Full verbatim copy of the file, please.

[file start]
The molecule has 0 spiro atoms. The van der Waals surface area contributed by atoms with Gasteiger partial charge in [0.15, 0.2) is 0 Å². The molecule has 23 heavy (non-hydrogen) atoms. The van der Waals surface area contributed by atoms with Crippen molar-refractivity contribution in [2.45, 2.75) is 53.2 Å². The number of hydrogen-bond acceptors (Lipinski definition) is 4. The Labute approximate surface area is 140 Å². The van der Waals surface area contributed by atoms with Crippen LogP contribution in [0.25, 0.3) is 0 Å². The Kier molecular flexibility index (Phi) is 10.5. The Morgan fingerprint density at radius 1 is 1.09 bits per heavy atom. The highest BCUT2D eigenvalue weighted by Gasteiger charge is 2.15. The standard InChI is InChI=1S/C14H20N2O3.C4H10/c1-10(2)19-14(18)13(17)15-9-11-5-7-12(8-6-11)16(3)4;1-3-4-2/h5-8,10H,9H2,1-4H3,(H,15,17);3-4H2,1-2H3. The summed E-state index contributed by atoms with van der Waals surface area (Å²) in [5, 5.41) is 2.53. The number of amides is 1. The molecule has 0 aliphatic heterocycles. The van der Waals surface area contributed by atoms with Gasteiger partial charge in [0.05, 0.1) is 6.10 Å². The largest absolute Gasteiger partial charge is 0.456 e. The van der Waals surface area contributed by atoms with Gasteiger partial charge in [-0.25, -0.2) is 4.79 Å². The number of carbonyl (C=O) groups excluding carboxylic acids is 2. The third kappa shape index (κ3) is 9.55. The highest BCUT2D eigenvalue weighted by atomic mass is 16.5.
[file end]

The molecule has 0 spiro atoms. The van der Waals surface area contributed by atoms with Gasteiger partial charge in [0.15, 0.2) is 0 Å². The molecule has 23 heavy (non-hydrogen) atoms. The van der Waals surface area contributed by atoms with Crippen molar-refractivity contribution in [2.45, 2.75) is 53.2 Å². The number of hydrogen-bond acceptors (Lipinski definition) is 4. The Labute approximate surface area is 140 Å². The van der Waals surface area contributed by atoms with Crippen LogP contribution in [0.25, 0.3) is 0 Å². The Kier molecular flexibility index (Phi) is 10.5. The Morgan fingerprint density at radius 1 is 1.09 bits per heavy atom. The highest BCUT2D eigenvalue weighted by Gasteiger charge is 2.15. The standard InChI is InChI=1S/C14H20N2O3.C4H10/c1-10(2)19-14(18)13(17)15-9-11-5-7-12(8-6-11)16(3)4;1-3-4-2/h5-8,10H,9H2,1-4H3,(H,15,17);3-4H2,1-2H3. The summed E-state index contributed by atoms with van der Waals surface area (Å²) in [5, 5.41) is 2.53. The number of amides is 1. The molecule has 0 aliphatic heterocycles. The van der Waals surface area contributed by atoms with Gasteiger partial charge in [0.05, 0.1) is 6.10 Å². The largest absolute Gasteiger partial charge is 0.456 e. The van der Waals surface area contributed by atoms with Gasteiger partial charge in [-0.25, -0.2) is 4.79 Å². The number of carbonyl (C=O) groups excluding carboxylic acids is 2. The third kappa shape index (κ3) is 9.55. The highest BCUT2D eigenvalue weighted by atomic mass is 16.5.